WHO suspends hydroxychloroquine trial for second time
Hydroxychloroquine, lopinavir/ritonavir had little to no effect in mortality of COVID-19 patients, says UN health agency
By Bayram Altug
The World Health Organization (WHO) said Saturday it stopped a clinical trial of the anti-malaria drug hydroxychloroquine to treat coronavirus patients.
“WHO today accepted the recommendation from the Solidarity Trial’s International Steering Committee to discontinue the trial’s hydroxychloroquine and lopinavir/ritonavir arms,” the WHO said in a statement. “The Solidarity Trial was established by WHO to find an effective COVID-19 treatment for hospitalized patients.”
The organization said that according to interim trial results, “hydroxychloroquine and lopinavir/ritonavir produce little or no reduction in the mortality of hospitalized COVID-19 patients when compared to standard of care. Solidarity trial investigators will interrupt the trials with immediate effect.”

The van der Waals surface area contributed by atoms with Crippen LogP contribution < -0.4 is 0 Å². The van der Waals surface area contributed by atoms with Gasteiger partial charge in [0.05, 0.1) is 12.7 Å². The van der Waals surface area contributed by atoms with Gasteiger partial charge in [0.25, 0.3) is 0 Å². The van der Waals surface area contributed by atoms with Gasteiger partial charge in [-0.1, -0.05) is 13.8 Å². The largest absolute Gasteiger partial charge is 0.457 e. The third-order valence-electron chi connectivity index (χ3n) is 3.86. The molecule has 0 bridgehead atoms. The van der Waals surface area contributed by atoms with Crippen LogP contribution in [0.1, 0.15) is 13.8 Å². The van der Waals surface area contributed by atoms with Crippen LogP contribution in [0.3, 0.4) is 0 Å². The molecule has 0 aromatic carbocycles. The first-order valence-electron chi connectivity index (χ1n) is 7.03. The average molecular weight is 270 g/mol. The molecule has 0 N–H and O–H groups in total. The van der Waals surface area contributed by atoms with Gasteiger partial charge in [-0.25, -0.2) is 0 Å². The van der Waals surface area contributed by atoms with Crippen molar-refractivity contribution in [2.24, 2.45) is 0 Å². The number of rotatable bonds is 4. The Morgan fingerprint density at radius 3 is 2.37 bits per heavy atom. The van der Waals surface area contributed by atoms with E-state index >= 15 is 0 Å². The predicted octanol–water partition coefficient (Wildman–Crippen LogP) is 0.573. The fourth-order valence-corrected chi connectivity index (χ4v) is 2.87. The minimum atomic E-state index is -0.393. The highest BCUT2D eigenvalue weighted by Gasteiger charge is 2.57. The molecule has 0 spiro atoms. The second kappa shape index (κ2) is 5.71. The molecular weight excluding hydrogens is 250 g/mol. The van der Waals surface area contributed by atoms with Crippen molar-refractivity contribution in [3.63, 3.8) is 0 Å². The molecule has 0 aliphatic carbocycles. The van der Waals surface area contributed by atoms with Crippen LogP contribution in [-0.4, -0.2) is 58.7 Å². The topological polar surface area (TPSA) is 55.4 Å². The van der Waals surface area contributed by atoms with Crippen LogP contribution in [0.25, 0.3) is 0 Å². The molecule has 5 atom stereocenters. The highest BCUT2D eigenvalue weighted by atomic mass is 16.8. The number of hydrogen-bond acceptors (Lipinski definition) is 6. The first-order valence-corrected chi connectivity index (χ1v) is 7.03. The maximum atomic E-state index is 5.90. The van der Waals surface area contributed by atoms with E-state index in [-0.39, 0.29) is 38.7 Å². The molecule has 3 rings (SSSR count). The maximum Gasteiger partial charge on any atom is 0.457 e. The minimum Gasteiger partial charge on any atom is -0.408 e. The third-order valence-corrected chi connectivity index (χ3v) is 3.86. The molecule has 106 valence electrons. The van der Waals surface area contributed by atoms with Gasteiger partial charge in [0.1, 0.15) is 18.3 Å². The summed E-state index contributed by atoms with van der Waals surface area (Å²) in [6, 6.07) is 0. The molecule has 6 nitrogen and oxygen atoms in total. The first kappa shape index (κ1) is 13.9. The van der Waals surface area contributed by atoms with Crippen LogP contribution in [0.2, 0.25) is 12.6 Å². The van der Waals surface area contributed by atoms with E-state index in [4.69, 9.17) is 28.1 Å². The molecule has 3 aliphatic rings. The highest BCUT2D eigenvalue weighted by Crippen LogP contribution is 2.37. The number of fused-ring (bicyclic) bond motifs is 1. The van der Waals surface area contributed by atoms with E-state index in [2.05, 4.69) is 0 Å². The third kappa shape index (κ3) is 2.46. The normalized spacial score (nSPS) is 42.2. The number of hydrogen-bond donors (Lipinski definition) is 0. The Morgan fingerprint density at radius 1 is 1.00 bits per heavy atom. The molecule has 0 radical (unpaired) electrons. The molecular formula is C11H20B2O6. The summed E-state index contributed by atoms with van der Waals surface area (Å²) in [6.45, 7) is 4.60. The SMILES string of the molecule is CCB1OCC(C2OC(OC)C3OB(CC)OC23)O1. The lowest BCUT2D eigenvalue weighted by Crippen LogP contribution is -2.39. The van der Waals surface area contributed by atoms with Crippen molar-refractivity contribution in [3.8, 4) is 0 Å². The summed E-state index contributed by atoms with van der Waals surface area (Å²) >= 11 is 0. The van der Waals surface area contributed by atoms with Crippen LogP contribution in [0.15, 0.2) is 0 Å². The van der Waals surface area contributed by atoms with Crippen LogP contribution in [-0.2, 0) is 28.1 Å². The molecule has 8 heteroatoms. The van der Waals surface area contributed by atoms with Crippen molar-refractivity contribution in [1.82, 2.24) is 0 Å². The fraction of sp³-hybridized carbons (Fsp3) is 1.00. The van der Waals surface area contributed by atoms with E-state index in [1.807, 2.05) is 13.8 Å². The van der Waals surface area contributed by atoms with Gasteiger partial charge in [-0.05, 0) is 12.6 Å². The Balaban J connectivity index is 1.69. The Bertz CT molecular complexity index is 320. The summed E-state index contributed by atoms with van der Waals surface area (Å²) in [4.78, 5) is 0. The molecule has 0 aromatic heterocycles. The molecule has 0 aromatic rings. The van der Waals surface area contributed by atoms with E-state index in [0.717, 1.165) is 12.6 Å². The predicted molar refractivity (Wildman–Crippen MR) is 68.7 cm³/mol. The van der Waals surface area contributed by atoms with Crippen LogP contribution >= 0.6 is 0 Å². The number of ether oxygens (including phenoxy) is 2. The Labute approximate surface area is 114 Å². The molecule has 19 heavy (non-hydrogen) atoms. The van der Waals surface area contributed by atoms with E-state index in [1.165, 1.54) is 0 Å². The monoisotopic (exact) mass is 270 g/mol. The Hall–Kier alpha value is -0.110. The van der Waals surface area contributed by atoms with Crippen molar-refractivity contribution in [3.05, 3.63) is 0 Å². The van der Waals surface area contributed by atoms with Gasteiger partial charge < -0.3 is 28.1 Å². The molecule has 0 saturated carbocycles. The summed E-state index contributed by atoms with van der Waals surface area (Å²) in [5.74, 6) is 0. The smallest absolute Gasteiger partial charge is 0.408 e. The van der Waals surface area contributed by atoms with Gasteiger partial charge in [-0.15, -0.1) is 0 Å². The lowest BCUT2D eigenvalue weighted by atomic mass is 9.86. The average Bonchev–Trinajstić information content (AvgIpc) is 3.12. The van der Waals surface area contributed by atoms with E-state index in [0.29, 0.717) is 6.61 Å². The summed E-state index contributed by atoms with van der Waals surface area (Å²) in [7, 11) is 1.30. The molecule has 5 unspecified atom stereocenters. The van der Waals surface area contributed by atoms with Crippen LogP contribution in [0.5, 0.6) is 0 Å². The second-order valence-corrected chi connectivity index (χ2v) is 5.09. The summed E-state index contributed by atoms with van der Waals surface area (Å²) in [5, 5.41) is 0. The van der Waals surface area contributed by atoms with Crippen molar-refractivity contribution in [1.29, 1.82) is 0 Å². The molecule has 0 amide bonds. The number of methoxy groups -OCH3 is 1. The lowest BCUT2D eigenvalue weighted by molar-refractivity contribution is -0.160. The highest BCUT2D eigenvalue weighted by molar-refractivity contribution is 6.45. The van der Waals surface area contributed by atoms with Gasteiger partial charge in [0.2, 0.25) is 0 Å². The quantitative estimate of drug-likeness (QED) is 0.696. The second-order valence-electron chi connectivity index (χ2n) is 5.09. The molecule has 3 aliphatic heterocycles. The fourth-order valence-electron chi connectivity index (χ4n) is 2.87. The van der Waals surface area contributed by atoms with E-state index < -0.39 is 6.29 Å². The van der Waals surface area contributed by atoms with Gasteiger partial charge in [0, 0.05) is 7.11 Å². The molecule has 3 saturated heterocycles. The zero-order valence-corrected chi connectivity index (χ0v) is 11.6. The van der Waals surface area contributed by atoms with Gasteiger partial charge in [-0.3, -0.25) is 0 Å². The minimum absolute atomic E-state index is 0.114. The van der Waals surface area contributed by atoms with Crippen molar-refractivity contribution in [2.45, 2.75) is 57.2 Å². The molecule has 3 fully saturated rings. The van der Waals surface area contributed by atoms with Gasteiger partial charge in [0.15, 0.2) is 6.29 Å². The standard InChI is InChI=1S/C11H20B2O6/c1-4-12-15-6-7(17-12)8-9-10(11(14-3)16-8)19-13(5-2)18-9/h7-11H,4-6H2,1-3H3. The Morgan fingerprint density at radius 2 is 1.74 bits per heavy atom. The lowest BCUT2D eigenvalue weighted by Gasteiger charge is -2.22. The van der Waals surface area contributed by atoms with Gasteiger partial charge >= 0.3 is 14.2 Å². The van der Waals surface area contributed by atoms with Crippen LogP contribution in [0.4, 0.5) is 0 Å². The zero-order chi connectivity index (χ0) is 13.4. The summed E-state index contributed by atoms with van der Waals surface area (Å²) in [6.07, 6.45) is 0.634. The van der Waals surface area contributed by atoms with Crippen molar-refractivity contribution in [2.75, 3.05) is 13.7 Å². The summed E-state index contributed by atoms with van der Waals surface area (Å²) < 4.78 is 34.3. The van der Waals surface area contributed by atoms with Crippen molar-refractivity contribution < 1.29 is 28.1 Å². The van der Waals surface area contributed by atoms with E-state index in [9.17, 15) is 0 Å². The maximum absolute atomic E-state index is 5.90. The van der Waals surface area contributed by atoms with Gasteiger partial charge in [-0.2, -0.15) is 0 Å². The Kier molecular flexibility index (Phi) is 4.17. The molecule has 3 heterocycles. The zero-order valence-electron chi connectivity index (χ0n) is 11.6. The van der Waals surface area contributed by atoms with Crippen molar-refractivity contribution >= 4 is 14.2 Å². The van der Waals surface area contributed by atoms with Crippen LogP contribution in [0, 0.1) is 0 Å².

In May, the WHO said that due to safety concerns, it was temporarily halting a clinical trial of hydroxychloroquine for COVID-19 patients.
Since first appearing in Wuhan, China last December, the novel coronavirus has spread to at least 188 countries and regions.
The US, Brazil, and Russia are currently the countries hardest hit in the world.
The pandemic has killed more than 528,200 people worldwide, with an excess of 11.1 million confirmed cases and greater than 6 million recoveries, according to figures compiled by US-based Johns Hopkins University.
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